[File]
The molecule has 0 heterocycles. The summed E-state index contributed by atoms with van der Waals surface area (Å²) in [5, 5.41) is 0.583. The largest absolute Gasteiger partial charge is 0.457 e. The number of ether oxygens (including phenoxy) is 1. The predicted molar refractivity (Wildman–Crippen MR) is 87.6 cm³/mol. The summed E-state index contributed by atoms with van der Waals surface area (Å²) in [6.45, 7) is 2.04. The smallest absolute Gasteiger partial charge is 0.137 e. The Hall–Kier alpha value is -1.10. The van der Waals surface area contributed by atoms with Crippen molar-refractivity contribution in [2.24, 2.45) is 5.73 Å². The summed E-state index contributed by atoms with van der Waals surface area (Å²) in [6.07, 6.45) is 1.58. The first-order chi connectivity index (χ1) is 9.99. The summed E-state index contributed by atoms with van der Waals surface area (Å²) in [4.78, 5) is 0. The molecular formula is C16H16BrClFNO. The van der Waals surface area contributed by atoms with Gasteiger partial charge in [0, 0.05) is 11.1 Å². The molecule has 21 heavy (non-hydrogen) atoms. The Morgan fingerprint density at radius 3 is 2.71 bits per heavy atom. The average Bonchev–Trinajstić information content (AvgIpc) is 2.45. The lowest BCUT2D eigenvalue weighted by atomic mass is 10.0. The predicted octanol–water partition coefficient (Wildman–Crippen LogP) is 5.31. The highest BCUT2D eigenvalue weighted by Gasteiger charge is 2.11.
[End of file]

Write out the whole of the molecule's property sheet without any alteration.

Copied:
The molecule has 0 heterocycles. The summed E-state index contributed by atoms with van der Waals surface area (Å²) in [5, 5.41) is 0.583. The largest absolute Gasteiger partial charge is 0.457 e. The number of ether oxygens (including phenoxy) is 1. The predicted molar refractivity (Wildman–Crippen MR) is 87.6 cm³/mol. The summed E-state index contributed by atoms with van der Waals surface area (Å²) in [6.45, 7) is 2.04. The smallest absolute Gasteiger partial charge is 0.137 e. The Hall–Kier alpha value is -1.10. The van der Waals surface area contributed by atoms with Crippen molar-refractivity contribution in [2.24, 2.45) is 5.73 Å². The summed E-state index contributed by atoms with van der Waals surface area (Å²) in [6.07, 6.45) is 1.58. The first-order chi connectivity index (χ1) is 9.99. The summed E-state index contributed by atoms with van der Waals surface area (Å²) in [4.78, 5) is 0. The molecular formula is C16H16BrClFNO. The van der Waals surface area contributed by atoms with Gasteiger partial charge in [0, 0.05) is 11.1 Å². The molecule has 21 heavy (non-hydrogen) atoms. The Morgan fingerprint density at radius 3 is 2.71 bits per heavy atom. The average Bonchev–Trinajstić information content (AvgIpc) is 2.45. The lowest BCUT2D eigenvalue weighted by atomic mass is 10.0. The predicted octanol–water partition coefficient (Wildman–Crippen LogP) is 5.31. The highest BCUT2D eigenvalue weighted by Gasteiger charge is 2.11.